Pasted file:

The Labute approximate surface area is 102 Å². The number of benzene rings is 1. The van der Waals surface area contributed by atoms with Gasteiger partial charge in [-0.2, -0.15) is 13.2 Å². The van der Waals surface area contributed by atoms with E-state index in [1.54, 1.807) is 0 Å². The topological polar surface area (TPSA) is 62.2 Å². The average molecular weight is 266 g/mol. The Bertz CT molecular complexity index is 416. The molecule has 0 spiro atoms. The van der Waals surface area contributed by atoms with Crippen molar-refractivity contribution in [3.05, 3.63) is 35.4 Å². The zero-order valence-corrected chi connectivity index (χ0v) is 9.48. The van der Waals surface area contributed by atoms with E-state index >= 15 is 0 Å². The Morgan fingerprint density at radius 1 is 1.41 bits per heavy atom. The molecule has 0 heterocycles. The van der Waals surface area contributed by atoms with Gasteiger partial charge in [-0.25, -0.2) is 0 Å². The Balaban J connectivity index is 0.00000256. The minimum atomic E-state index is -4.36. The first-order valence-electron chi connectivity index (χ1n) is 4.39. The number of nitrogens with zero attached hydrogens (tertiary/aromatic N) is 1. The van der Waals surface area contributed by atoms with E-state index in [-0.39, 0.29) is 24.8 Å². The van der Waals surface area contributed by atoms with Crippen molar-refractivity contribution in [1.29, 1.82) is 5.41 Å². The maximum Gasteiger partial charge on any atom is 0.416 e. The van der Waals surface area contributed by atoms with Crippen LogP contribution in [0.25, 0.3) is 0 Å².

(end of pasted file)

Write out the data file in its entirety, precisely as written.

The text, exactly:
The Labute approximate surface area is 102 Å². The number of benzene rings is 1. The van der Waals surface area contributed by atoms with Gasteiger partial charge in [-0.2, -0.15) is 13.2 Å². The van der Waals surface area contributed by atoms with E-state index in [1.54, 1.807) is 0 Å². The topological polar surface area (TPSA) is 62.2 Å². The average molecular weight is 266 g/mol. The Bertz CT molecular complexity index is 416. The molecule has 0 spiro atoms. The van der Waals surface area contributed by atoms with Crippen molar-refractivity contribution in [3.05, 3.63) is 35.4 Å². The zero-order valence-corrected chi connectivity index (χ0v) is 9.48. The van der Waals surface area contributed by atoms with E-state index >= 15 is 0 Å². The Morgan fingerprint density at radius 1 is 1.41 bits per heavy atom. The molecule has 0 heterocycles. The van der Waals surface area contributed by atoms with Gasteiger partial charge in [-0.25, -0.2) is 0 Å². The Balaban J connectivity index is 0.00000256. The minimum atomic E-state index is -4.36. The first-order valence-electron chi connectivity index (χ1n) is 4.39. The number of nitrogens with zero attached hydrogens (tertiary/aromatic N) is 1. The van der Waals surface area contributed by atoms with E-state index in [-0.39, 0.29) is 24.8 Å². The van der Waals surface area contributed by atoms with Crippen molar-refractivity contribution in [1.29, 1.82) is 5.41 Å². The maximum Gasteiger partial charge on any atom is 0.416 e. The van der Waals surface area contributed by atoms with Crippen LogP contribution in [0.25, 0.3) is 0 Å².